A series that deals with angels, the science of immortality, and friendly-looking scientists who kidnap people to experiment on them in basements, The OA offers some fresh takes—as well as moments of muddled, cliché philosophical "insights."
Boullosa’s writing miraculously encapsulates the texture of a real dream, in which obscure and inexplicably unsettling images wrestle with everyday normality in a battle for supremacy within a landscape that seems forever on the verge of dissolution.
For a work overshadowed by folktales and infused with mythology, the quality of Brennan’s plotting and wordcraft —lush and dreamy though they are —are not the real stars; Ree, and her universal quest for identity and mastery of her own fate, take that title.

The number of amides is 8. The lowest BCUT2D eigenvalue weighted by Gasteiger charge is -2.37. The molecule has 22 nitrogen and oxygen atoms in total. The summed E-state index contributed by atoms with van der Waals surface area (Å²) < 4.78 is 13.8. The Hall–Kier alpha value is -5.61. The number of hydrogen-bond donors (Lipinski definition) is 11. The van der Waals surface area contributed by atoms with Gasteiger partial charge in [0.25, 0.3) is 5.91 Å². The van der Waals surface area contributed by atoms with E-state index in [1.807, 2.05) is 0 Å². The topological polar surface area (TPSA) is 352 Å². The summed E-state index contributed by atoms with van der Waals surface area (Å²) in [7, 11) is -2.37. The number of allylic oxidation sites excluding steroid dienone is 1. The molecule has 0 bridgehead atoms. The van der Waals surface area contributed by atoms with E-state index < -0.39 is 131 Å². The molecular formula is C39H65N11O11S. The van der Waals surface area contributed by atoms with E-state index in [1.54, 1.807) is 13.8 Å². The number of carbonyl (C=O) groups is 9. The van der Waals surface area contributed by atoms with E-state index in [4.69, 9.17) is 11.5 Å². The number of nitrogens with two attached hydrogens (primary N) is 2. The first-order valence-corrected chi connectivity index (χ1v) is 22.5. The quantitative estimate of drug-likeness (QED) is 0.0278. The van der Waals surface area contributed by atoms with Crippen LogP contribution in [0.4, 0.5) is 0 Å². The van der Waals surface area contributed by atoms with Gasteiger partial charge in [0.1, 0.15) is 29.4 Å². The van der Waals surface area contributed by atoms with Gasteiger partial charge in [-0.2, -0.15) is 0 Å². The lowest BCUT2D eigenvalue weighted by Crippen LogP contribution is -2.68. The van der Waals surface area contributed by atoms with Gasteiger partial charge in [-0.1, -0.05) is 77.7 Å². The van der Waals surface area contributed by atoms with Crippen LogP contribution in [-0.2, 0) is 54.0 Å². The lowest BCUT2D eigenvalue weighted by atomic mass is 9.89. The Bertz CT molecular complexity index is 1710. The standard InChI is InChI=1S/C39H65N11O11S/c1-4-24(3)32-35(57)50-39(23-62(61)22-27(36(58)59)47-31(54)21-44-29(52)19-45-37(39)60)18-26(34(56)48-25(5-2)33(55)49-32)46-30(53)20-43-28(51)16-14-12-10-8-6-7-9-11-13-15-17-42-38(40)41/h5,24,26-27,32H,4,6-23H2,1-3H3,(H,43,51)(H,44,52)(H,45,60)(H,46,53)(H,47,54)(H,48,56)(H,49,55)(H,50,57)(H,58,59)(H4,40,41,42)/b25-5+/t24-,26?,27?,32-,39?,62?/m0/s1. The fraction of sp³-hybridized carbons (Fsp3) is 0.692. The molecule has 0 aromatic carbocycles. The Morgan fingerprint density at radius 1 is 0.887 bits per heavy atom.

Ironically, though The Blair Witch Project was a hugely influential horror film, it seems to have very little influence on its 2016 sequel. The two might have nearly the same plot, but they are drastically different in tone and style.
All of the stories in this collection are by indigenous writers, LGBT and/or two-spirit and their allies, and they deliberately employ science fiction as a way of imagining a future that is positively indigenous and positively LGBT, but also simply, plainly positive.
Strange Horizons is a weekly magazine of and about speculative fiction. We publish fiction, poetry, reviews, essays, interviews, and art. For more information, see our about page. All material in Strange Horizons is copyrighted to the original authors and may not be reproduced without permission.